Showing a picture of Casey Anthony and OJ Simpson, law professor from Duquesne University Dr. John Rago asked the crowd what their thoughts were toward the individuals.
“I think I know what your thoughts are,” Rago said. “You’re probably upset because these two were called not guilty for crimes they probably actually did commit. But we shouldn’t be upset about them. We should be upset about these people.”
Rago pulled up the next slide, which portrayed the faces of 302 people exonerated for crimes they did not commit.
Of the 302 individuals exonerated, 188 were African American, 86 Caucasian, 21 Latinos, two Asian, and 15 were unknown.
As a professor of law at Duquesne University, Rago also serves as a chairperson of the 51-member statewide committee formed by the Pennsylvania State Senate to study wrongful convictions under the auspices of the Joint State Government Commission.
His presentation, entitled “Reconciling Truth and Freedom of the Criminal Justice System and the Phenomenon of Wrongful Convictions,” highlighted many of the flaws with the Pennsylvania criminal justice system and what should be done to improve the system.
Rago referenced the story about a man named Troy Davis who had been sentenced to execution for a crime he did not commit. His last words before his death sentence were, “I am innocent…may God have mercy on your souls.”
The number one culprit for false convictions, Rago said, continues to be eyewitness accounts.
Facial composites, one of the tools the criminal justice system uses in an attempt to identify assailants have also proven to be inadequate as Rago showed an example of 26
different composites made of the same man.
Only 2.8 percent of individuals, he said, could create composites of celebrities or people that are most used to seeing frequently in the media, proving another current method of the criminal justice systems is flawed.
To further prove how inaccurate the system continues to be, Rago showed the audience a variety of examples where the mind could be deceiving.
He showed a picture of a woman that could first be viewed as a young woman, yet could also be seen as an old woman by focusing on a different part of the image. He then showed a black and white sketch that could be perceived as a duck and also a rabbit.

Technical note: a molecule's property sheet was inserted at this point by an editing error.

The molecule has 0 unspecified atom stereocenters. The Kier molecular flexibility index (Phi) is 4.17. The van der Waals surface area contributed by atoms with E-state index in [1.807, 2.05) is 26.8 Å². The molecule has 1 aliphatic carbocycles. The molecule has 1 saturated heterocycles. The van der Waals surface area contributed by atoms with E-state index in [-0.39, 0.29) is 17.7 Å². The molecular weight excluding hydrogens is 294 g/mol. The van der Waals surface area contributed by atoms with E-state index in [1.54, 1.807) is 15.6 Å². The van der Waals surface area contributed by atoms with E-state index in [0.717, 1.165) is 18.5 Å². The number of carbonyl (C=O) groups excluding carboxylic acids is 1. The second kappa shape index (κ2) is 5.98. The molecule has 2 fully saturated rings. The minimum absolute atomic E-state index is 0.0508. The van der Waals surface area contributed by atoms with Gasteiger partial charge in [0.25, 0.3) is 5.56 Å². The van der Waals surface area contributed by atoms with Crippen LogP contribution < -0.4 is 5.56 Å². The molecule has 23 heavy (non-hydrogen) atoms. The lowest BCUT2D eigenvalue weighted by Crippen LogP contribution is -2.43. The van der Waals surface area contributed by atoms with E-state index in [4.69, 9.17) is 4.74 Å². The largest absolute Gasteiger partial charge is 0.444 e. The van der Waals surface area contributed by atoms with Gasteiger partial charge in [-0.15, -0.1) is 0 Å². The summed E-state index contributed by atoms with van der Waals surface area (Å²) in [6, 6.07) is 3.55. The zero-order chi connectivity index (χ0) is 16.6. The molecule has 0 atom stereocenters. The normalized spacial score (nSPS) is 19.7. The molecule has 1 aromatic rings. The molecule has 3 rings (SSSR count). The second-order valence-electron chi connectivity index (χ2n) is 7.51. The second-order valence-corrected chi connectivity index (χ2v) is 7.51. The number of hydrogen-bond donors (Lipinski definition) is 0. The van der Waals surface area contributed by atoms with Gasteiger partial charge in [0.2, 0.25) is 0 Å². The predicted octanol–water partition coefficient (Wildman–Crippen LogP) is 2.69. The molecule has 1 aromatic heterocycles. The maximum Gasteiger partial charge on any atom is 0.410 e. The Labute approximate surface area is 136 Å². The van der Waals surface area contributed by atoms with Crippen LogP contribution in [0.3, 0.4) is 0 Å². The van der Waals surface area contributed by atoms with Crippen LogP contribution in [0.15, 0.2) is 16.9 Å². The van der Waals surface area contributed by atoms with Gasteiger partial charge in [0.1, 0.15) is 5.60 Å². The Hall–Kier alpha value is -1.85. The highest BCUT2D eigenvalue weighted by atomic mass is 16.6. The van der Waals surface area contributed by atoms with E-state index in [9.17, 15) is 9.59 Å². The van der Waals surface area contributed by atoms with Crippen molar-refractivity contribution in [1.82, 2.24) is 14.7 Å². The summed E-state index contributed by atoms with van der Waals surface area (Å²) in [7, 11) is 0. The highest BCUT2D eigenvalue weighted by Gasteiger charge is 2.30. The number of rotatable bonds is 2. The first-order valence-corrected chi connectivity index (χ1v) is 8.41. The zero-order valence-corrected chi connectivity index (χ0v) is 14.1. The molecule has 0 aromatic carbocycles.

“It is what you think it is,” Rago said.
He also showed an upside down picture of what the crowd thought was Julia Roberts, until he went to the next slide where the image was turned upright showing what looked like Julia Roberts but with her features turned upside down.
His final demonstration of this was a picture of many options of what was actually printed on the U.S. penny. After asking the crowd which option they thought was correct, he proceeded to tell the crowd that none of the options depicted on his PowerPoint were actually correct.
“An identification was actually once made based on an recognition of a masked individual,” Rago said. “That does not seem like a fair or possible option to me.”
Rago commented on Pennsylvania’s criminal justice system and how he viewed their accuracy and overall commitment to finding justice.
“The criminal justice system in Pennsylvania moves very slowly,” Rago said.
He cited a literary work by Edwin M. Borchard entitled “Convicting the Innocent,” written in 1931, to prove this point.
“Sadly, this book is still relevant today,” he said. “Not much has changed since then. The law can’t fix this by itself.”
Rago said he believed the criminal justice system was not utilizing the help of science to its fullest potential in proving convicted individuals as not guilty.
“We should be using science aggressively,” Rago said. “We can do a much better job of this. I believe we have a long way to go before we get there.”